Artist
Alexander Calder
American artist

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Alexander Calder
American artist

Birth Date

1898

Death Date

1976

Sr. Editor

If you were really rich you might hang one of Alexander Calder's colorful mobiles above your heir's crib.

And they're equally enthralling to adults- Calder's definitely the most famous sculptor whose medium is simple wire and scrap metal. He imbues them with kinetic energy. There's something decidedly pleasing about watching the different pieces rotate around each other dreamily in the wind. Even soothing. But maybe I'm just stuck in the infancy stage...

Both his parents were artists, so it's no wonder "Sandy" (yes, that's actually his nickname) got the creative gene. He was indoctrinated at the young age of 4, when he posed nude for his father's sculpture The Man Cub, which now sits in the Metropolitan Museum of Art in New York. Slightly weird to describe a 4 year old as "posing nude," but whatever.

We know the modeling incident didn't mess him up too badly because he wasn't your typical tortured artist.  His college yearbook describes him as, "...evidently always happy, or perhaps up to some joke, for his face is always wrapped up in that same mischievous, juvenile grin." (It's good to know I'm not alone in being juvenile.)

Calder started his career as a toymaker! He also put on charming "Circus" performances, where toy-sized wire wrapped clowns and lions gallivant around the stage, controlled by Calder the puppet master. Though he's less famous for these shows than his mobiles, you should remedy that by watching this video of one of Calder's "Circus" acts, because it's undeniably adorable.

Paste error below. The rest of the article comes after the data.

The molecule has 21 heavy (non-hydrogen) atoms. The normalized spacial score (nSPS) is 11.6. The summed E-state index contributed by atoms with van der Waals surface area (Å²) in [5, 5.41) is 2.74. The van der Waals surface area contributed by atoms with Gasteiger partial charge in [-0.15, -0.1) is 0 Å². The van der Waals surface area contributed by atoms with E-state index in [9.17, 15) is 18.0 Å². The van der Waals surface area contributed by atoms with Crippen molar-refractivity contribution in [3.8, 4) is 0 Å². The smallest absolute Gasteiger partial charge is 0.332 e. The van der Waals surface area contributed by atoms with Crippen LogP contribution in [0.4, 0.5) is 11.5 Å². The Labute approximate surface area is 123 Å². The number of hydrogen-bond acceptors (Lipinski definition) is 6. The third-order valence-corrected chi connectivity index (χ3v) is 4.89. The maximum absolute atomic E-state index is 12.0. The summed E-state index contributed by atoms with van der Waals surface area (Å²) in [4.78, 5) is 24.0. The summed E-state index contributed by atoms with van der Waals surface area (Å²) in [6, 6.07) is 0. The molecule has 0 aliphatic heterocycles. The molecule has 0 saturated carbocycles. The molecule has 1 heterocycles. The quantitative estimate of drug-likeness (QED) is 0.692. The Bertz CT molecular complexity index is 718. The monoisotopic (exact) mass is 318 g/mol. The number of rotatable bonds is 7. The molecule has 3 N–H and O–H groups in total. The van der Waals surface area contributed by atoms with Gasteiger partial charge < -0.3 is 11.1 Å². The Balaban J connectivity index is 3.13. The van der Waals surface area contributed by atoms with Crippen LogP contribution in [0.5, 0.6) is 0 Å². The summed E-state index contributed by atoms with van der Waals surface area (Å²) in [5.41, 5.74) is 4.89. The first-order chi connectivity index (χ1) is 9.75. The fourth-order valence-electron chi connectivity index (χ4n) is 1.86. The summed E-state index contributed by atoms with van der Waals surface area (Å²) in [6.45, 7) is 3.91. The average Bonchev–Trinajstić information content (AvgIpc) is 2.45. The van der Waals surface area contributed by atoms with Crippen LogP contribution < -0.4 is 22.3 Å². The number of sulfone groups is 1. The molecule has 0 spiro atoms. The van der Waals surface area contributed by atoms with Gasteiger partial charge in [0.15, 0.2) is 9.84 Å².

His good-natured attitude also helped him make lots of famous friends, like Georgia O'Keeffe who he made jewelry for.  And it didn't hurt in building a bromance with Marcel Duchamp, who was actually the one to coin the term "mobiles," changing art history and nurseries forever.

 

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Here is what Wikipedia says about Alexander Calder

Alexander Calder (/ˈkɔːldər/; 1898–1976) is widely considered to be one of the most important American sculptors of the 20th century. He is best known for his colorful, whimsical abstract public sculptures and his innovative mobiles, kinetic sculptures powered by motors or air currents, which embraced chance in their aesthetic. Born into a family of accomplished artists, Calder's work first gained attention in Paris in the 1930s and was soon championed by the Museum of Modern Art in New York, resulting in a retrospective exhibition in 1943. Major retrospectives were also held at the Solomon R. Guggenheim Museum (1964) and the Museum of Contemporary Art, Chicago (1974).

Calder's work is in many permanent collections, most notably in the Whitney Museum of American Art, but also the Guggenheim Museum; the Museum of Modern Art; the National Gallery of Art, Washington, D.C.; and the Centre Georges Pompidou. He produced many large public works, including .125 (at JFK Airport, 1957), Pittsburgh (Carnegie International prize winner 1958, Pittsburgh International Airport) Spirale (UNESCO in Paris, 1958), Flamingo and Universe (both in Chicago, 1974), and Mountains and Clouds (Hart Senate Office Building, Washington, D.C., 1976).

Although primarily known for his sculpture, Calder was a prodigious artist with a restless creative spirit, whose diverse practice included painting and printmaking, miniatures (such as his famous Cirque Calder), children's book illustrations, theater set design, jewelry design, tapestries and rugs, and political posters. Calder was honored by the US Postal Service with a set of five 32-cent stamps in 1998, and received the Presidential Medal of Freedom, posthumously in 1977, after refusing to receive it from Gerald Ford one year earlier in protest of the Vietnam War.

Check out the full Wikipedia article about Alexander Calder.